Primary oocytes are formed prior to birth and represent a woman's ovarian reserve.

Vagina and vulva

Embryology

Vagina

Anatomy

  • Location: pelvis, extraperitoneal; suspended by the paracolpium
  • Parts
    • Vaginal fornix: surrounds the cervix
    • Vaginal wall
    • Vaginal ostium or orifice
  • Neighboring structures
  • Blood supply
    • Arterial blood supply: vaginal and uterine branches from the internal iliac artery
    • Venous drainage: uterine and vaginal venous plexus to the uterine veins
  • Innervation: pudendal nerve
  • Lymphatic drainage

Microscopic anatomy

  • Transverse folds
  • Three layers:
    • Mucosal: nonkeratinized stratified squamous epithelium devoid of glands
    • Lamina propria
    • Muscular
    • Adventitial

Function

  • Barrier against ascending infections: due to its acidic pH 4–4.5
  • Lubrication upon sexual arousal
  • Sexual stimulation
  • Passageway for menstrual blood
  • Conduit for childbirth

Vulva

Anatomy

  • Description: external female genitalia
  • Parts
    • Labia majora: lateral border of the vulva; merge anteriorly to form the mons pubis; surround and cover the vaginal ostium and the labia minora; skin contains sebaceous and sweat glands and pubic hair
    • Labia minora: surround the vaginal vestibule; skin is hairless and devoid of sweat glands but contains sebaceous glands
    • Vaginal vestibule: contains
      • Greater vestibular glands (Bartholin gland) merge into the vaginal vestibule
        • Obstruction of the glands → accumulation of mucous fluid → Bartholin cyst
        • Infection of the Bartholin cyst → Bartholin abscess (associated with gonococcal infection)
      • Skene's glands (lesser vestibular glands): secret an alkaline fluid for lubrication
      • Periurethral glands
      • Urethra
    • Clitoris: anterior to the labia minora; erogenous zone composed of corpora cavernosa
    • Hymen: membrane that partially covers or surrounds the vaginal opening
  • Blood supply
    • Arterial supply: internal pudendal artery and external iliac artery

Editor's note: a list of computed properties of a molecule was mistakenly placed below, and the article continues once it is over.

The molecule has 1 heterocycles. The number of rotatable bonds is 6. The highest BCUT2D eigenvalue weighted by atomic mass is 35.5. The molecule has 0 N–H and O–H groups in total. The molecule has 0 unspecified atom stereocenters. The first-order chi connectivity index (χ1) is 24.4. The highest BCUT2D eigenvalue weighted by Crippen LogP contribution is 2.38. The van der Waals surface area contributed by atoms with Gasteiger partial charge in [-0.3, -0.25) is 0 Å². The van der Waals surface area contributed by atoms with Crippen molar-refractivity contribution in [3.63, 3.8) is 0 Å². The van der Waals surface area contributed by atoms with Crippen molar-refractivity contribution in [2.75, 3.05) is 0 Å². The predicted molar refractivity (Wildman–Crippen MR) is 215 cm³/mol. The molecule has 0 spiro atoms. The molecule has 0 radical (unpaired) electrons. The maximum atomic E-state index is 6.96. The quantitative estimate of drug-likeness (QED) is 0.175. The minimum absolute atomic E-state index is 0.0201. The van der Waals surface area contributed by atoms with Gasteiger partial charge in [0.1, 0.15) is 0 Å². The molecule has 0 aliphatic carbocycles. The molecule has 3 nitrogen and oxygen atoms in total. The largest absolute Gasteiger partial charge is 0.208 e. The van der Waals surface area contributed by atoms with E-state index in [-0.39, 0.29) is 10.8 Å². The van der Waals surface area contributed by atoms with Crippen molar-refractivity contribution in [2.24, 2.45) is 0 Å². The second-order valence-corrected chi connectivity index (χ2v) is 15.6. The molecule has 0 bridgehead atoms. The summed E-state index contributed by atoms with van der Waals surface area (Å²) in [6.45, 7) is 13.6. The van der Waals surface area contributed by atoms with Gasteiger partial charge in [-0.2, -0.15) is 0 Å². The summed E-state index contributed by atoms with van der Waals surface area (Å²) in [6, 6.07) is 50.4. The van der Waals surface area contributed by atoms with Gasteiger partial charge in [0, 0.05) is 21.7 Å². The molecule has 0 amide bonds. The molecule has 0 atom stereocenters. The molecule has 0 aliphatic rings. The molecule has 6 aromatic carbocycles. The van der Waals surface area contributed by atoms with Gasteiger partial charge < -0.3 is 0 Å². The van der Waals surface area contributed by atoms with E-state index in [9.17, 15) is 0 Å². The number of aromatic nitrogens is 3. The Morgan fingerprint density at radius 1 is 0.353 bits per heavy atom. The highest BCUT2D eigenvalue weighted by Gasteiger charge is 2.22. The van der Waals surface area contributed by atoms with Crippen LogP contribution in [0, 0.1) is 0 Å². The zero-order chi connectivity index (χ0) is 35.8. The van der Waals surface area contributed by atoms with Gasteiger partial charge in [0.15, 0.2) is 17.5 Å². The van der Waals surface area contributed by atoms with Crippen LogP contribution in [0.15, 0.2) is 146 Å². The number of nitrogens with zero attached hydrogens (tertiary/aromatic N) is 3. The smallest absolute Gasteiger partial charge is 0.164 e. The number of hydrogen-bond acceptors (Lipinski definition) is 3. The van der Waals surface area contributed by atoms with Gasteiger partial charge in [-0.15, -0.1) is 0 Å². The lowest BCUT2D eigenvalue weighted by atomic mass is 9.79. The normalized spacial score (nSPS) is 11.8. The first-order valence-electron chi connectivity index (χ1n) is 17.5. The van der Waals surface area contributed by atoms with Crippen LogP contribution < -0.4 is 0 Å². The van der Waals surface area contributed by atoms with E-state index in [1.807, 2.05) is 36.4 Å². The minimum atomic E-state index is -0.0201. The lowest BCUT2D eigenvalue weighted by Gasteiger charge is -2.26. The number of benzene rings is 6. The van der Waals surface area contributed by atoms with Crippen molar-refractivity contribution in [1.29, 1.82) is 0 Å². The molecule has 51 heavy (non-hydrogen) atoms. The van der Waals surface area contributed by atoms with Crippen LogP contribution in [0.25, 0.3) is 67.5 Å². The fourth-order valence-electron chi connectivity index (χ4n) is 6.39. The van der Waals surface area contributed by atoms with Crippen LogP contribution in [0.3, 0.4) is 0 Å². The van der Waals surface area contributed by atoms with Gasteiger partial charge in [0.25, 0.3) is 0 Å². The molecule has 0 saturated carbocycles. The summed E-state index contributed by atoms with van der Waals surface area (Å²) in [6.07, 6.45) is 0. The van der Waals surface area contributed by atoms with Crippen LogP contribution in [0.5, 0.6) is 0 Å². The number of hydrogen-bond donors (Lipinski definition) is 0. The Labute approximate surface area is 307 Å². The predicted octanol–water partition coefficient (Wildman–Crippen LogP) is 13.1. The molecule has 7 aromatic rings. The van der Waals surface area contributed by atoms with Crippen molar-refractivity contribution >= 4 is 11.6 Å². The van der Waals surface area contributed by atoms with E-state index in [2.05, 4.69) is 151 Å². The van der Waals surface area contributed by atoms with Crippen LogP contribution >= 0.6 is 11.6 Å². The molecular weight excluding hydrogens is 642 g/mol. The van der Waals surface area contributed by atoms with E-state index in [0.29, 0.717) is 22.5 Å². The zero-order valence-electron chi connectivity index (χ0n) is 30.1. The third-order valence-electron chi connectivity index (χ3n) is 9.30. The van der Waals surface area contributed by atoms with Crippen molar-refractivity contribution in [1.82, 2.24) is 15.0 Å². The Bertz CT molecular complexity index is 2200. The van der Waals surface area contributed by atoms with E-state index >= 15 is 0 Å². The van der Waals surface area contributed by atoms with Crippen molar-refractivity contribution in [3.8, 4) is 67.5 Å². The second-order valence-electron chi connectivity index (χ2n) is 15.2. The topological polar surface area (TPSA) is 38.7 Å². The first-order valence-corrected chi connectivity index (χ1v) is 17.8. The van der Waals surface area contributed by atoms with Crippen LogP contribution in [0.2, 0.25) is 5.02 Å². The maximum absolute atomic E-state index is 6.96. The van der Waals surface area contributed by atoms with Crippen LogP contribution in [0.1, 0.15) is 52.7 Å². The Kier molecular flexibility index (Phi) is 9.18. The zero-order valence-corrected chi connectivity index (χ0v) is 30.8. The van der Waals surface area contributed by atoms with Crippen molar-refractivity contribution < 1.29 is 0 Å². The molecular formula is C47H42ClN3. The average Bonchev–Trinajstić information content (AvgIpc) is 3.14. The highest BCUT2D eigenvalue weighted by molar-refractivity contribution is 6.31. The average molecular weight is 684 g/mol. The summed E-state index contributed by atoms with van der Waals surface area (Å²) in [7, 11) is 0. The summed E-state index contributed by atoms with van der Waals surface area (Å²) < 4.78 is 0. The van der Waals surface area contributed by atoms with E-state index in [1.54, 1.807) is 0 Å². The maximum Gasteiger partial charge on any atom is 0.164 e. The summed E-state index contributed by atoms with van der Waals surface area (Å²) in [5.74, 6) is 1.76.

• Venous drainage: labial and clitoral branches into the internal pudendal vein
  • Innervation
    • Pudendal nerve
    • Anterior labial nerves of the ilioinguinal nerve
    • Genital branches of the genitofemoral nerve
  • Lymphatic drainage: superficial inguinal lymph nodes, which then drain into the external iliac lymph nodes

Hymen atresia causes complete occlusion of the vagina, which obstructs blood flow at menarche, causing primary amenorrhea and hematocolpos.

Estrogen stimulates proliferation and keratinization of the vulvar epithelium. Menopause with decreased estrogen levels results in vulvar atrophy.

Clinical significance

Endometrial conditions

Cervical conditions

Ovarian conditions

Vaginal and vulvar conditions

  • Standring S. Gray's Anatomy: The Anatomical Basis of Clinical Practice. Elsevier Health Sciences; 2015.
  • Gilman S. Neurobiology of Disease. Academic Press; 2007.
  • Ogeng'o J. Chapter 36: Female Reproductive System and the Contents of the Female Pelvis. http://www.oganatomy.org/projanat/gross/36/six.htm. Updated January 1, 2018. Accessed November 24, 2018.
  • Miranda AM. Vaginal Anatomy. In: Gest TR. Vaginal Anatomy. New York, NY: WebMD. https://emedicine.medscape.com/article/1949237. Updated September 24, 2018. Accessed November 24, 2018.
last updated 11/24/2018